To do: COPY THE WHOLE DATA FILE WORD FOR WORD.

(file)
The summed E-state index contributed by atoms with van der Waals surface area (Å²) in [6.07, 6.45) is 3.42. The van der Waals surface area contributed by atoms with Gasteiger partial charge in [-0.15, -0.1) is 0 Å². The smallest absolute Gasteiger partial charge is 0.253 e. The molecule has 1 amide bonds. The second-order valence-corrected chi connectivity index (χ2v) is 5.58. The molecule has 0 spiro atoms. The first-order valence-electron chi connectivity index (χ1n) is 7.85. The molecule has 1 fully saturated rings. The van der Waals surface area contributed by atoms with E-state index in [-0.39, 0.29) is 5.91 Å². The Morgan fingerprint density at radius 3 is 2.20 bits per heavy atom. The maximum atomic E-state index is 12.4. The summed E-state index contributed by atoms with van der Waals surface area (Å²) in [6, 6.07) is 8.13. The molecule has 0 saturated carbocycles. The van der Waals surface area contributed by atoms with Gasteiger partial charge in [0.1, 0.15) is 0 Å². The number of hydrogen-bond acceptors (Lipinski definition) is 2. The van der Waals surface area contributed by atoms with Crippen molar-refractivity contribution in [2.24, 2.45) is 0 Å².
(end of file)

The summed E-state index contributed by atoms with van der Waals surface area (Å²) in [6.07, 6.45) is 3.42. The van der Waals surface area contributed by atoms with Gasteiger partial charge in [-0.15, -0.1) is 0 Å². The smallest absolute Gasteiger partial charge is 0.253 e. The molecule has 1 amide bonds. The second-order valence-corrected chi connectivity index (χ2v) is 5.58. The molecule has 0 spiro atoms. The first-order valence-electron chi connectivity index (χ1n) is 7.85. The molecule has 1 fully saturated rings. The van der Waals surface area contributed by atoms with E-state index in [-0.39, 0.29) is 5.91 Å². The Morgan fingerprint density at radius 3 is 2.20 bits per heavy atom. The maximum atomic E-state index is 12.4. The summed E-state index contributed by atoms with van der Waals surface area (Å²) in [6, 6.07) is 8.13. The molecule has 0 saturated carbocycles. The van der Waals surface area contributed by atoms with Gasteiger partial charge in [0.1, 0.15) is 0 Å². The number of hydrogen-bond acceptors (Lipinski definition) is 2. The van der Waals surface area contributed by atoms with Crippen molar-refractivity contribution in [2.24, 2.45) is 0 Å².